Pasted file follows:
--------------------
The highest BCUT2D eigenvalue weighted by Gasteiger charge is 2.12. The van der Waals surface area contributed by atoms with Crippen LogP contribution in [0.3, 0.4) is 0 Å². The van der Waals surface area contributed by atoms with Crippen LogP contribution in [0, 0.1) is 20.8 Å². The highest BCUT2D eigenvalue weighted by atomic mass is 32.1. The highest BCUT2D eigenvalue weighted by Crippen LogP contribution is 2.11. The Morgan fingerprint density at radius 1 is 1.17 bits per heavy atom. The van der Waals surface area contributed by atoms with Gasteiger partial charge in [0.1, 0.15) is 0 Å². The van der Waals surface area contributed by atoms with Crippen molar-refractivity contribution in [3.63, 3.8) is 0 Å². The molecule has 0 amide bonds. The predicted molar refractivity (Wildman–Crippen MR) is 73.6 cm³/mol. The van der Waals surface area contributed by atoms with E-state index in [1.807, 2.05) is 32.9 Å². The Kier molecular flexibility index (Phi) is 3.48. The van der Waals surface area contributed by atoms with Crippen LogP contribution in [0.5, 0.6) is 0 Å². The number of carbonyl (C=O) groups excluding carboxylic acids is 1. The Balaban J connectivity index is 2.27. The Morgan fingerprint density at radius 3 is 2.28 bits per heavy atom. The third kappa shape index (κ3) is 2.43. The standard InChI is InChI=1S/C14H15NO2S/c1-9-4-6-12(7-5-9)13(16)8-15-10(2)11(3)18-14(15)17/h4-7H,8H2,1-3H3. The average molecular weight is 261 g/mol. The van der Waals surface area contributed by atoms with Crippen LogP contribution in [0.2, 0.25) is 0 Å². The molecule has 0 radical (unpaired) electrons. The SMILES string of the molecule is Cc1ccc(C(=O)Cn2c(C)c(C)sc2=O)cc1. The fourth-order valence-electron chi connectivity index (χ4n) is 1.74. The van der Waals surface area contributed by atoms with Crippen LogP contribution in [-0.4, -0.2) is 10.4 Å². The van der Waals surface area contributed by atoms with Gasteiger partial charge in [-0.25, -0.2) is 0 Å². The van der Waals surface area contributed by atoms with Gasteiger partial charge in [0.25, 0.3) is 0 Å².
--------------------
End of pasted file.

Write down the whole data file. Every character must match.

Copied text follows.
The highest BCUT2D eigenvalue weighted by Gasteiger charge is 2.12. The van der Waals surface area contributed by atoms with Crippen LogP contribution in [0.3, 0.4) is 0 Å². The van der Waals surface area contributed by atoms with Crippen LogP contribution in [0, 0.1) is 20.8 Å². The highest BCUT2D eigenvalue weighted by atomic mass is 32.1. The highest BCUT2D eigenvalue weighted by Crippen LogP contribution is 2.11. The Morgan fingerprint density at radius 1 is 1.17 bits per heavy atom. The van der Waals surface area contributed by atoms with Gasteiger partial charge in [0.1, 0.15) is 0 Å². The van der Waals surface area contributed by atoms with Crippen molar-refractivity contribution in [3.63, 3.8) is 0 Å². The molecule has 0 amide bonds. The predicted molar refractivity (Wildman–Crippen MR) is 73.6 cm³/mol. The van der Waals surface area contributed by atoms with E-state index in [1.807, 2.05) is 32.9 Å². The Kier molecular flexibility index (Phi) is 3.48. The van der Waals surface area contributed by atoms with Crippen LogP contribution in [0.5, 0.6) is 0 Å². The number of carbonyl (C=O) groups excluding carboxylic acids is 1. The Balaban J connectivity index is 2.27. The Morgan fingerprint density at radius 3 is 2.28 bits per heavy atom. The third kappa shape index (κ3) is 2.43. The standard InChI is InChI=1S/C14H15NO2S/c1-9-4-6-12(7-5-9)13(16)8-15-10(2)11(3)18-14(15)17/h4-7H,8H2,1-3H3. The average molecular weight is 261 g/mol. The van der Waals surface area contributed by atoms with Crippen LogP contribution in [0.2, 0.25) is 0 Å². The molecule has 0 radical (unpaired) electrons. The SMILES string of the molecule is Cc1ccc(C(=O)Cn2c(C)c(C)sc2=O)cc1. The fourth-order valence-electron chi connectivity index (χ4n) is 1.74. The van der Waals surface area contributed by atoms with Crippen LogP contribution in [-0.4, -0.2) is 10.4 Å². The van der Waals surface area contributed by atoms with Gasteiger partial charge in [-0.25, -0.2) is 0 Å². The van der Waals surface area contributed by atoms with Gasteiger partial charge in [0.25, 0.3) is 0 Å².